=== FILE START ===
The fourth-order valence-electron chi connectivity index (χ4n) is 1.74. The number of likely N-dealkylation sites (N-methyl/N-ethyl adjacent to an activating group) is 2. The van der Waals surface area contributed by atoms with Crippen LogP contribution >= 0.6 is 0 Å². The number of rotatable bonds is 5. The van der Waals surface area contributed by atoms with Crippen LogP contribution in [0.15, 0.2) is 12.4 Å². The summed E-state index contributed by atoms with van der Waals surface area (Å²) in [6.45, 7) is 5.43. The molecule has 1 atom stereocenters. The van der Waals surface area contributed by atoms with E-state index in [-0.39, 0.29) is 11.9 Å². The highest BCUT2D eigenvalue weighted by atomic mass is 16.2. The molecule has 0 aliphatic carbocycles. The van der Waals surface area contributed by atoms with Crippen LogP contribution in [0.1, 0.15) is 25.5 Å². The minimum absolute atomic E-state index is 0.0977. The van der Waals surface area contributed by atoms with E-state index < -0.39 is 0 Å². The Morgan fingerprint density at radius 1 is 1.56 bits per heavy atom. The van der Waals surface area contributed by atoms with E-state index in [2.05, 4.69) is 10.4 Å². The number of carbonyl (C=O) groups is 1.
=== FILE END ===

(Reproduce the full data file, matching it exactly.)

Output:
The fourth-order valence-electron chi connectivity index (χ4n) is 1.74. The number of likely N-dealkylation sites (N-methyl/N-ethyl adjacent to an activating group) is 2. The van der Waals surface area contributed by atoms with Crippen LogP contribution >= 0.6 is 0 Å². The number of rotatable bonds is 5. The van der Waals surface area contributed by atoms with Crippen LogP contribution in [0.15, 0.2) is 12.4 Å². The summed E-state index contributed by atoms with van der Waals surface area (Å²) in [6.45, 7) is 5.43. The molecule has 1 atom stereocenters. The van der Waals surface area contributed by atoms with E-state index in [-0.39, 0.29) is 11.9 Å². The highest BCUT2D eigenvalue weighted by atomic mass is 16.2. The molecule has 0 aliphatic carbocycles. The van der Waals surface area contributed by atoms with Crippen LogP contribution in [0.1, 0.15) is 25.5 Å². The minimum absolute atomic E-state index is 0.0977. The van der Waals surface area contributed by atoms with E-state index < -0.39 is 0 Å². The Morgan fingerprint density at radius 1 is 1.56 bits per heavy atom. The van der Waals surface area contributed by atoms with E-state index in [2.05, 4.69) is 10.4 Å². The number of carbonyl (C=O) groups is 1.